“Invest in yourself. It will pay you for the rest of your life.” -Aristotle
Courage and Confidence Challenge #9
Money matters. Think about the messages your daughter receives about money both in the media and at home. Earning it. Investing it. Making lots of it. We know the media does, but consider how you subtly or indirectly tell her that she can depend on others (like a future husband) to take care of her financial needs? Is earning power a factor when she considers her future? Today make sure to frame earning money as a path to freedom, empowerment, and the opportunity to make a broader difference in the world. This isn’t about greed or doesn’t mean giving up on a dream. In fact, the goal is the very opposite! It does mean making choices that assume she is responsible for her financial well-being. If you need more direction, start with education by checking out The Daily Worth and Amanda Steinberg’s accompanying book, Worth It: Your Money, Your Life, Your Terms. In addition to helping empower women financially, Amanda is a serial technology entrepreneur and an inspiring role model.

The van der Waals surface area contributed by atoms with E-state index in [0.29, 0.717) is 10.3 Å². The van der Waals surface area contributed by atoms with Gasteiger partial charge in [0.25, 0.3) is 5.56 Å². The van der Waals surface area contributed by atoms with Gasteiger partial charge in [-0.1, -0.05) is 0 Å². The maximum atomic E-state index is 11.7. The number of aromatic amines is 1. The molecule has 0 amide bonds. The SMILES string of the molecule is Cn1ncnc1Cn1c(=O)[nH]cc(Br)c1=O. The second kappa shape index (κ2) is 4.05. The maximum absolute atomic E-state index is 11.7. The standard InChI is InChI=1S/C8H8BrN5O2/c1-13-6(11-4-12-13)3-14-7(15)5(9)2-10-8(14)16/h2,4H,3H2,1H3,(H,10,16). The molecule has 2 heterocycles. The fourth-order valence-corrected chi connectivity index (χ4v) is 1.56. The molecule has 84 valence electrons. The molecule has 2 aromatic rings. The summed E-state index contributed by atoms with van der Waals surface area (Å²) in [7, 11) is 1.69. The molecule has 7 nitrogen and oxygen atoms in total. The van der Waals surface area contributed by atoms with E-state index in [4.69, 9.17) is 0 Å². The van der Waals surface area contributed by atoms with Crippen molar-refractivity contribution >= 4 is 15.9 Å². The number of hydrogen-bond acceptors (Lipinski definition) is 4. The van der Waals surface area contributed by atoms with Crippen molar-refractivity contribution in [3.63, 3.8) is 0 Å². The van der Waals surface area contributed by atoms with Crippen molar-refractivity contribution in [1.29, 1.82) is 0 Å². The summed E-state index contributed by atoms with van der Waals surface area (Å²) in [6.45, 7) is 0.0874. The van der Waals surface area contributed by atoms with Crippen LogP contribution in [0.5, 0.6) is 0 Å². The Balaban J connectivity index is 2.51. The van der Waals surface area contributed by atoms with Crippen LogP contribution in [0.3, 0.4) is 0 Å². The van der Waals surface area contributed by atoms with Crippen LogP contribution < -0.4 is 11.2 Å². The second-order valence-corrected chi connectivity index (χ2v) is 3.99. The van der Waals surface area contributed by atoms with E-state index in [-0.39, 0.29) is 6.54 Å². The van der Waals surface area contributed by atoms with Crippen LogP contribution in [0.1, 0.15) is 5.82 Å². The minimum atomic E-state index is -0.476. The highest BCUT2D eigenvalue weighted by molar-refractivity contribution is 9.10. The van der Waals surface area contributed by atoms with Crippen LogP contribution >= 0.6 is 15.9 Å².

So many reasons why. For starters, statistically, women are more likely to spend time on budgeting/expenses than investing, more likely to feel anxiety around investing, less likely to ask for raises, less likely to consider financial impact when making career decisions, and less likely to feel confident around making sound investment decisions.
Anecdotally, I can share countless stories of how economic disempowerment plays out at every life phase. There was the mom who suggested her 13 year old daughter consider a “flexible” career path – i.e., let’s set the vocational dream bar low and think about how you might work part-time once you have kids before you even start high school.
And the teenager who thanked me for saying, “making money was a good thing” because she thought it was selfish and felt guilty about considering finances when dreaming about a career path.
Or the messages everywhere telling girls to focus on marrying an ambitious person rather than being the ambitious person.
And finally, I also see how it plays out on the other end of vocational life…women in their 60’s and beyond who feel handcuffed (still) by work that they dislike or don’t know how to step back into the workforce. Let’s empower our daughters to invest in their careers and their financial well-being from the outset. Much more to come on this topic from The Brave Core.
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